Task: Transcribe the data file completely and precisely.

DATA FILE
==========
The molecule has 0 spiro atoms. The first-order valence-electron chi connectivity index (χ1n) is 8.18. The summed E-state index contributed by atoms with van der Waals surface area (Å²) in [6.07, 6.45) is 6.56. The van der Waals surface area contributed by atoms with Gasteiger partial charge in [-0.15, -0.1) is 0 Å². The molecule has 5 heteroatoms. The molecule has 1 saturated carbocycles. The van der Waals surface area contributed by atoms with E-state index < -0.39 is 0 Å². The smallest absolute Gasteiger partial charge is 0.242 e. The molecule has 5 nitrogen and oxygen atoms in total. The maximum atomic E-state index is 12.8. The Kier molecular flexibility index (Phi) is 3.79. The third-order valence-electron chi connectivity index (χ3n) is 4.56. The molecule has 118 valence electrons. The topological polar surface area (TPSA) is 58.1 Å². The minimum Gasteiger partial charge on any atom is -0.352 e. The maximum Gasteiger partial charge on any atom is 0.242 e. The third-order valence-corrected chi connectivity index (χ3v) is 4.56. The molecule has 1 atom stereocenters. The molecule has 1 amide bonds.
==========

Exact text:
The molecule has 0 spiro atoms. The first-order valence-electron chi connectivity index (χ1n) is 8.18. The summed E-state index contributed by atoms with van der Waals surface area (Å²) in [6.07, 6.45) is 6.56. The van der Waals surface area contributed by atoms with Gasteiger partial charge in [-0.15, -0.1) is 0 Å². The molecule has 5 heteroatoms. The molecule has 1 saturated carbocycles. The van der Waals surface area contributed by atoms with E-state index < -0.39 is 0 Å². The smallest absolute Gasteiger partial charge is 0.242 e. The molecule has 5 nitrogen and oxygen atoms in total. The maximum atomic E-state index is 12.8. The Kier molecular flexibility index (Phi) is 3.79. The third-order valence-electron chi connectivity index (χ3n) is 4.56. The molecule has 118 valence electrons. The topological polar surface area (TPSA) is 58.1 Å². The minimum Gasteiger partial charge on any atom is -0.352 e. The maximum Gasteiger partial charge on any atom is 0.242 e. The third-order valence-corrected chi connectivity index (χ3v) is 4.56. The molecule has 1 atom stereocenters. The molecule has 1 amide bonds.